While personalization is mutually beneficial for businesses and consumers, this isn’t enough for many consumers to feel at ease handing over their personal data. Conscious of the threat of cybersecurity breaches, and the feeling of being ‘observed’ rather than ‘recognized’, the vast majority (88%) of consumers say their willingness to share personal information is based on how much they trust a company.

To build a trusted relationship, companies need to avoid intrusive approaches. Forceful data collection tactics are the last thing a brand needs when it comes to building trust, with many consumers skeptical of any permission requests. Even when those requests are accepted, mishandling data privacy leads to a collapse in trust.

Where brands earn their trust is the ‘value exchange’ — the clear offer of reward in exchange for access to first-party customer data. This can come in many forms, with extended loyalty programmes, gated content offers, and enhanced features like wish lists all tempting different customers to the table.

Consumers are rightfully taking back control of their data. It’s up to brands that genuinely care about the behaviors, preferences, and security of their customers to find the value exchange that will gain them access to the first-party data that is so important to their marketing and sales teams. Without it, you won’t have the opportunity to engage anywhere that your customer goes.

Power to the marketer

Before businesses can implement a resilient first-party data strategy, they need the technology and the infrastructure to collate and examine it. Customer data needs to be collected, organized, and unified. Businesses won’t be able to unlock its potential if it’s stuck in silos, or in an unusable condition.

Marketers are capable of this, with their role expanding to incorporate data analytics in recent years. But the problem is that today’s marketers are already stretched incredibly thin. A thinly stretched in-house team cannot guarantee the time to be data analysts on top of all their other responsibilities.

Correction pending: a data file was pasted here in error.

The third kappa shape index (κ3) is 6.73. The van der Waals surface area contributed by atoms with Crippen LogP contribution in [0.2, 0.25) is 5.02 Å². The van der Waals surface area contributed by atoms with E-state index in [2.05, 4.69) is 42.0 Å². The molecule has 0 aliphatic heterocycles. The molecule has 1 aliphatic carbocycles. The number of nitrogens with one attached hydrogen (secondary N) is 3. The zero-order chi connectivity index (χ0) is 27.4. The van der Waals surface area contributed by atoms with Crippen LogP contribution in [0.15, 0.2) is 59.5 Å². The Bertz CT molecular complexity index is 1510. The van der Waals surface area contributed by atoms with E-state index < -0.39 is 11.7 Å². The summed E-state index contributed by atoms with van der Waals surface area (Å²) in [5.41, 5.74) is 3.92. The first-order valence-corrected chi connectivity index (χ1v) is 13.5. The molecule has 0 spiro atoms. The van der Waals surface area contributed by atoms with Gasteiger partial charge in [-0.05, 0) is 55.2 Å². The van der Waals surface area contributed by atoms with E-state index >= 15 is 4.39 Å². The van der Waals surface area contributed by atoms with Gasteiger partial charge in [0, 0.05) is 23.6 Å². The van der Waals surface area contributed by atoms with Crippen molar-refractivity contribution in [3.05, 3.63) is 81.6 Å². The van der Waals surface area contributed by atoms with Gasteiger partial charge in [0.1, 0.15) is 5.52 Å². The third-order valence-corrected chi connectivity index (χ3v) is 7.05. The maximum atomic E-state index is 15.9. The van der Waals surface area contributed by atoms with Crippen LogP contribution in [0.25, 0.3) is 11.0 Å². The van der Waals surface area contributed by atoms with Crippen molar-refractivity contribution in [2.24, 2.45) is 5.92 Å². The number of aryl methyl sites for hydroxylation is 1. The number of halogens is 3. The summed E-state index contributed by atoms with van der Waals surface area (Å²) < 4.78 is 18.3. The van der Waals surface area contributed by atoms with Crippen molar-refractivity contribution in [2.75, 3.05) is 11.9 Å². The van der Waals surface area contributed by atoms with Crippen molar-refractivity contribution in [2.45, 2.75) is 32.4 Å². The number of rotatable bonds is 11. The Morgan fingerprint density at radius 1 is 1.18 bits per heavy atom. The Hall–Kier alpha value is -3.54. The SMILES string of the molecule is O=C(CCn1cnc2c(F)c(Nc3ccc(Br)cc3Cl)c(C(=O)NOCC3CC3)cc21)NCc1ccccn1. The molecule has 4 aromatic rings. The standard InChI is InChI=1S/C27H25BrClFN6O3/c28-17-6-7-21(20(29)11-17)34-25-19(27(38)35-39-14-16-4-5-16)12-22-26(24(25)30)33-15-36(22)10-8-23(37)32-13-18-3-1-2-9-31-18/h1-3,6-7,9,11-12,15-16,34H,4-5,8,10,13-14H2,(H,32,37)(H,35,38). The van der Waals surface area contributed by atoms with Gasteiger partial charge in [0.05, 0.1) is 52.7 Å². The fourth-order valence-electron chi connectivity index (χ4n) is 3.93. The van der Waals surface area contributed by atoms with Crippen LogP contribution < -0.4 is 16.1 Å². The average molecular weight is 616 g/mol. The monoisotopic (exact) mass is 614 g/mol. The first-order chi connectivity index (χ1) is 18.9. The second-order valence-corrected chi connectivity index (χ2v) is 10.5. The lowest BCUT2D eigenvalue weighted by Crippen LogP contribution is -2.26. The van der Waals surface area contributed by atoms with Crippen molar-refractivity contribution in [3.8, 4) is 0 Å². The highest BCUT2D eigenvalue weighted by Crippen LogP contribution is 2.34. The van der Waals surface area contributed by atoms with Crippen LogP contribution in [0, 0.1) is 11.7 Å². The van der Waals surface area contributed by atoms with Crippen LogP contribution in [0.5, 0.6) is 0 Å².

This is where marketers are now increasingly turning to technology to reclaim the hours in their day. By adopting new tech, like customer engagement platforms (CEPs), marketers are now drawing from multiple data sources to create comprehensive customer profiles, centralizing the data required to provide marketers with a genuine understanding of each customer.

These tools draw precise conclusions about customers’ preferences, allowing markers to target different audiences easily and effectively, and achieve scalable 1:1 personalization.

Make or break

There’s no escaping the fact that data is a brand’s most valuable asset. A data-backed view of customers requires the right tech to streamline personalization across any channel, and brands wedded to legacy tech and data silos run the constant risk of being left behind.

You need to be customer-obsessed – using omnichannel strategies to meet your customers where they are, with the content that they want, with ease. Thanks to advancements in artificial intelligence, brands are now doing so, going beyond the basics toward hyper-personalization — the ability to automate CX across any channel, in real time. 

Combine that with securely stored first-party data and analytics to track personalization success and brands can provide a truly exceptional customer experience, ready-made for a privacy-conscious world.

Meghann York is Global Head of Product Marketing at Emarsys

Photo by Benjamin Davies on Unsplash